Black Mambas: Meet the women risking their lives to save rhinos from extinction

Vaquita: Critically endangered mammal found DEAD in gill net

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Leitah Mkhabela, 28, has faced both and survived. As a member of the all-female anti-poaching unit Black Mambas, which receives most of its funding from UK charity Helping Rhinos, she risks her life every day while patrolling 50,000 acres of Balule Nature Reserve in South Africa’s Kruger National Park. The courageous work of Leitah and her 35 colleagues will be highlighted next week with the release of Endangered Species, a Hollywood blockbuster about a USA family who encounter a woman-only anti-poaching unit after their safari goes horribly wrong. The Black Mambas, who are the first line of defence at Kruger’s “Big Five” park, are exceptional because unlike most of the world’s rangers, they don’t carry guns.

And this means when they come under attack from man or beast – both happened to young mother Leitah – they can only run for their lives.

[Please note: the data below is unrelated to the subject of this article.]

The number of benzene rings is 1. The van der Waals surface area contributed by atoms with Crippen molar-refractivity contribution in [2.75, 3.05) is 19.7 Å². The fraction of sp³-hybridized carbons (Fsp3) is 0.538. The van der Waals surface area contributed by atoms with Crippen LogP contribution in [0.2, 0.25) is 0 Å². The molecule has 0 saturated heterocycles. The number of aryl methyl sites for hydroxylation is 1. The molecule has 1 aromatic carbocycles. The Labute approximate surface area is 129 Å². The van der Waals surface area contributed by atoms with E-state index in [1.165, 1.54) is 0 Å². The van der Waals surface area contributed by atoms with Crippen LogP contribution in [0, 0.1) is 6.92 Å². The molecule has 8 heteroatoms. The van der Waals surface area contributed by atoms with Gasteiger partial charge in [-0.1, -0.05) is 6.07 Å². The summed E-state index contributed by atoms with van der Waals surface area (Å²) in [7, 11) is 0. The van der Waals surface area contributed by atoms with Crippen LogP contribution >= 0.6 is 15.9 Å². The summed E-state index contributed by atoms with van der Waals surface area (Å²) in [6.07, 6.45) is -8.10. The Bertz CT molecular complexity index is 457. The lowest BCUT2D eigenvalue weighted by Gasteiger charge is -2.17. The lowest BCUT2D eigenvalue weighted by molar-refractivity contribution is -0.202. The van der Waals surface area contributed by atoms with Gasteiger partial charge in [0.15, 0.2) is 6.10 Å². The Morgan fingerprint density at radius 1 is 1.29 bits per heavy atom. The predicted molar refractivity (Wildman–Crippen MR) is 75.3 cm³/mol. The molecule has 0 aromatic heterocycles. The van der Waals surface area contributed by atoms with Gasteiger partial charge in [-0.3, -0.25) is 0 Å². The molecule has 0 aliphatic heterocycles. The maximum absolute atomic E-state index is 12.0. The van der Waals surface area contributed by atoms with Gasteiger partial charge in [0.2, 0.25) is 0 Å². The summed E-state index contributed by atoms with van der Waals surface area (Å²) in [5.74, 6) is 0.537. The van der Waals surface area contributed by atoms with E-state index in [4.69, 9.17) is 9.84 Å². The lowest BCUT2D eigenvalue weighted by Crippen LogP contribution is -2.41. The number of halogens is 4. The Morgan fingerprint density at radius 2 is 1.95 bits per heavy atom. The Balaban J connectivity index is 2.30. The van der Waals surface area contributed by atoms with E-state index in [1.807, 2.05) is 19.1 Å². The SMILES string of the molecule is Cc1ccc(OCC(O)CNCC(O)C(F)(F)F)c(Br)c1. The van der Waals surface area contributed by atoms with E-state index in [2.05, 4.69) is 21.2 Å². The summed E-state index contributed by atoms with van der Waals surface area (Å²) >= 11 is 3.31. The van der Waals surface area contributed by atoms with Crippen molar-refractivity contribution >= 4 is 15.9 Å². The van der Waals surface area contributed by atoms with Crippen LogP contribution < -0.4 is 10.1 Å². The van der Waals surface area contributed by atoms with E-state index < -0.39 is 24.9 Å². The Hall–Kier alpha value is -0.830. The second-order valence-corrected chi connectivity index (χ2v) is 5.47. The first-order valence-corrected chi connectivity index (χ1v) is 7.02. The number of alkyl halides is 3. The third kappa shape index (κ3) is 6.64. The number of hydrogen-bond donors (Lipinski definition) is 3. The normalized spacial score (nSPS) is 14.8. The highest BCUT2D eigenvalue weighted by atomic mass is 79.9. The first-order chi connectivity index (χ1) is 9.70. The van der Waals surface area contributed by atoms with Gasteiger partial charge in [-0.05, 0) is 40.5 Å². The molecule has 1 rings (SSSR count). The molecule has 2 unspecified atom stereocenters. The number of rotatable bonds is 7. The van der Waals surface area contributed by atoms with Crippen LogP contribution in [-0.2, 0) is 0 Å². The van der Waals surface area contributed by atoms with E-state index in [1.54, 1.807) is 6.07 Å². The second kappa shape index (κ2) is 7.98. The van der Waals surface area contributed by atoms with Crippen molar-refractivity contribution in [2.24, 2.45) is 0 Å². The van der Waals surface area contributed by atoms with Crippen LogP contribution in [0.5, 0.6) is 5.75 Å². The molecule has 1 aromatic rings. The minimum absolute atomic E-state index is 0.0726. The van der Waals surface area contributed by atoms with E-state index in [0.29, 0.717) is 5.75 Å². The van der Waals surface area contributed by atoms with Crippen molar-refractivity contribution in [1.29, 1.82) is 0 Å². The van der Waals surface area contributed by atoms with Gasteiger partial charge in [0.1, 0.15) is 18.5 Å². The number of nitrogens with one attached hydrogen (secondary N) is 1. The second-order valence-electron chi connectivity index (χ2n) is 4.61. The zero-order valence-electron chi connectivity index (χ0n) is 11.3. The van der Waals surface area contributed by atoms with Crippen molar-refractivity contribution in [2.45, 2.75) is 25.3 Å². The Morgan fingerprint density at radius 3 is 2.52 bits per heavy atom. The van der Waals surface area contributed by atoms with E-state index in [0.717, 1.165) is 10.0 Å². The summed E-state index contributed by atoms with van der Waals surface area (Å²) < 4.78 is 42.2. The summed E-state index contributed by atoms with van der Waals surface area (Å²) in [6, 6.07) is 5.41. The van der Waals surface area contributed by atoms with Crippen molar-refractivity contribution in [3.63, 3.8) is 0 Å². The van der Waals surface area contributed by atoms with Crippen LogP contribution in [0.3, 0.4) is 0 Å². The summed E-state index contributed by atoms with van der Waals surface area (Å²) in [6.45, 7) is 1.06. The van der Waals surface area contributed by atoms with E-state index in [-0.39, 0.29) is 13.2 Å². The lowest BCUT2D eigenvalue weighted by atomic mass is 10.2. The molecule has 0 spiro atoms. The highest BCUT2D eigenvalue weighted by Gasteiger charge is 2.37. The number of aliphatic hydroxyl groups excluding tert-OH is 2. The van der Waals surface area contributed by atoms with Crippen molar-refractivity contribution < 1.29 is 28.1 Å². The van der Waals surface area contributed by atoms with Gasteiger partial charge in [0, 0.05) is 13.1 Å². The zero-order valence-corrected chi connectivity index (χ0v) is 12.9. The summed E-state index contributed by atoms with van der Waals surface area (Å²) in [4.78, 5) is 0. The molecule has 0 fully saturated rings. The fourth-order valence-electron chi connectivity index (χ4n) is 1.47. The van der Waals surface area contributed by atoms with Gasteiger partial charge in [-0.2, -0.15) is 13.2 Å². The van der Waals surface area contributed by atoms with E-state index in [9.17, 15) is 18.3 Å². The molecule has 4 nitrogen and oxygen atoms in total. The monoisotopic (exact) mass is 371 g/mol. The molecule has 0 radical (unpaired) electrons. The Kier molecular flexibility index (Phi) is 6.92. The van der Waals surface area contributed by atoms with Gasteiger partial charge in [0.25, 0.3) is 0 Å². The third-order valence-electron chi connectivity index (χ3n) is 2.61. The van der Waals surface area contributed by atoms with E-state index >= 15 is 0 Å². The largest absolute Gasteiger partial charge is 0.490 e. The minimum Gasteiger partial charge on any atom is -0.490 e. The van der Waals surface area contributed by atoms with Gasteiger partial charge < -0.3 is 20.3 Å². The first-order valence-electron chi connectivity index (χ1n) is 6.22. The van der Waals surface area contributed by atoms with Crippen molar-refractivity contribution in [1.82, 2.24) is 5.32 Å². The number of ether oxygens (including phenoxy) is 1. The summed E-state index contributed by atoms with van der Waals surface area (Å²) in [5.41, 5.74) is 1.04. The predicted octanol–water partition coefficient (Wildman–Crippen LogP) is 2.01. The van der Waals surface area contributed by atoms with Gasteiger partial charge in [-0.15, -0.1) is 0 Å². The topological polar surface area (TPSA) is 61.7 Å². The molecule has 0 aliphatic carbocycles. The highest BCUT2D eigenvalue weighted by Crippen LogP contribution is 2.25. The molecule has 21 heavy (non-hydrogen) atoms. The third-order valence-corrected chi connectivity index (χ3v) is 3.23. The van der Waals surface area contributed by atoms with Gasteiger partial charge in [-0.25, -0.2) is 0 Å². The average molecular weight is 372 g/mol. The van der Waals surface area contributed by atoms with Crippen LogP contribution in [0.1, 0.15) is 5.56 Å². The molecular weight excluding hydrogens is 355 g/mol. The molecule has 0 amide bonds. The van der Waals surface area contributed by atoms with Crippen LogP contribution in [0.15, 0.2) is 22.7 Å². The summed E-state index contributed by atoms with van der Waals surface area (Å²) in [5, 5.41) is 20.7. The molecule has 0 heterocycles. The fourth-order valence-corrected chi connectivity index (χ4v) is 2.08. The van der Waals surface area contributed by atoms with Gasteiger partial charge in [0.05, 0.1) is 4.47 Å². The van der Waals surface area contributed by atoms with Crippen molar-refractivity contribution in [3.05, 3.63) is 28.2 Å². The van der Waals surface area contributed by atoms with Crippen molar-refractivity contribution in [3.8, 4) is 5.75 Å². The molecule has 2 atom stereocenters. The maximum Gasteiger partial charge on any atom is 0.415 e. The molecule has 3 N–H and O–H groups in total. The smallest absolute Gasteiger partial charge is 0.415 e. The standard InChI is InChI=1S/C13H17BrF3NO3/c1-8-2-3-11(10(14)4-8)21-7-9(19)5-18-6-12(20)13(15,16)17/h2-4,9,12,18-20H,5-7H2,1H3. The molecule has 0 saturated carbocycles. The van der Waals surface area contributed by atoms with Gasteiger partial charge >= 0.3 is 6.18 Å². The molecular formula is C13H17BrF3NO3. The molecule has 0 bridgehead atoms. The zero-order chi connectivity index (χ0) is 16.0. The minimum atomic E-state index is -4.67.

“I nearly died,” she says, with a shiver, recalling the morning in 2019 she and two teammates were on a dawn sweep, removing illegal snares placed by poachers.

When they spotted a male lion in the ­distance, the rangers retreated – straight into the path of a female lion with young.

They only realised their error when one of the cubs trotted between their legs.

“We went into shock,” Leitah says. “We saw the mother was coming and she was preparing to attack. She was ready to kill.”

Thankfully, members have lightning-quick responses honed through extensive training so they scrambled for higher ground while radioing for back-up.

“My boss thought a lion had got the radio phone because the roaring was so loud,” she says. “I told myself that if I survived this situation, I’m resigning.”